A reflection of two years on Scottsdale City Council
By Betty Janik | Point of View
This is the midpoint of my term in office as a Scottsdale councilwoman.
It is an appropriate time to reflect on the past two years and set goals for the next two. I was elected in 2020 on a platform of listening to the citizens and responding to their concerns. The citizens wanted a change in direction.
For the previous 12 years and following the Great Recession, Scottsdale City Council worked to spur economic recovery.
Developments were fast-tracked and regulations relaxed. However, as these developments came to fruition, so did all of the unwelcome side effects – lost views, heavy traffic, heat sink. The majority of voters were displeased with the evolution of their city and voted for change.
I advocated for and continue to support thoughtful growth.
Thoughtful growth recognizes that some projects enhance the city and are innovative. For example, we now ask all developers to include affordable housing in their projects and not allow short term rentals. There are other projects that do nothing to improve quality of life. I look at each project as it is presented, and vote based on its merits.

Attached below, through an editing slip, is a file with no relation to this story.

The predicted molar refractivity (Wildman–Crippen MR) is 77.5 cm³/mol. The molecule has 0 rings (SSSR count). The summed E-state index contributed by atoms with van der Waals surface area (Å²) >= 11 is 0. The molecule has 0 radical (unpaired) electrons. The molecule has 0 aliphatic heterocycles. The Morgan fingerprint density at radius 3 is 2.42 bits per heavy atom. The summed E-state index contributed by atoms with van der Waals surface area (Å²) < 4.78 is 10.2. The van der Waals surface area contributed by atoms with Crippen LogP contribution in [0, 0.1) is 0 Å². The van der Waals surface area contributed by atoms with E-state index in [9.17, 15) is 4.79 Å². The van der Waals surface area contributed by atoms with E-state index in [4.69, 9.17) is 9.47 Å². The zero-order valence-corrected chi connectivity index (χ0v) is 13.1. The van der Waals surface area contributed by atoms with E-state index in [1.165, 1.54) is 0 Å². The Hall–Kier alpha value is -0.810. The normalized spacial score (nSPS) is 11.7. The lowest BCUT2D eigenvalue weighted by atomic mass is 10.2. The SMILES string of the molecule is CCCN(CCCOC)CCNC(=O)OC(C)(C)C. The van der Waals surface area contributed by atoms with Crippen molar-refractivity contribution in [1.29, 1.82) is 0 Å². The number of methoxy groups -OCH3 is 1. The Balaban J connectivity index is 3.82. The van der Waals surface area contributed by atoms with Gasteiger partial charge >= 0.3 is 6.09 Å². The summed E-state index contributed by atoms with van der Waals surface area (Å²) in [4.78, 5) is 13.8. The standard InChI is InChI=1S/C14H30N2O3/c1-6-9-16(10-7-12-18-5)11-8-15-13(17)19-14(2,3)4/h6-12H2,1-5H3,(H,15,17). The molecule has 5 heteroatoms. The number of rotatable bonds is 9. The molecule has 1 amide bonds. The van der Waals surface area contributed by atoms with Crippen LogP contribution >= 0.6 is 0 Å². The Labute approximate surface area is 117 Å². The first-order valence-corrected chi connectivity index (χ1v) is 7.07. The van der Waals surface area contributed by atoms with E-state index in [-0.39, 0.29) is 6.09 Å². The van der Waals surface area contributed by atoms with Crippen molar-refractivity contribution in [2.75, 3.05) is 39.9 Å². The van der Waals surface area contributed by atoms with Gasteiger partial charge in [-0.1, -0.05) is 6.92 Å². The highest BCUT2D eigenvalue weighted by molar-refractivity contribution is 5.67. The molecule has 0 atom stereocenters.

The most challenging aspect of project approval is understanding the requested zoning changes. The zoning ordinances are extremely complex with numerous overlays requiring special consideration. Staff is a huge help in explaining all the details and nuances of the request. The most welcome aspect of thoughtful growth is listening to citizen input. Most of the input is helpful, but the “always yes to growth” and conversely, the “no growth advocates” should be more respectful in their responses. We need to improve civility and lessen heated confrontation.
My campaign pledge was to pass a new, long overdue General Plan that reflected the will of citizens. To ensure the plan spoke for the people, council voted to be actively involved in its messaging. With several of my colleagues and dozens of dedicated citizens, we accepted citizens edits, approving most of them. The last-ditch effort to derail the General Plan was unsuccessful and self-serving. This group had every opportunity to improve the plan but chose instead to block its approval. They were unsuccessful, but this was a rude awakening to political gamesmanship. General Plan 2035 is not perfect, but it is an improvement on the previous one.
Looking ahead, we have several programs working to enhance our city.
The Scottsdale Downtown Recycle and Alley Refresh Campaign is cleaning up downtown alleys by removing debris, refurbishing dumpsters and engaging businesses in recycling. We just passed the 2021 construction codes (IECC and IGCC) that will make it mandatory for new builds to be responsive to sustainability in energy and water.
We are on the right track.
Editor’s note: Ms. Janik is a member of Scottsdale City Council.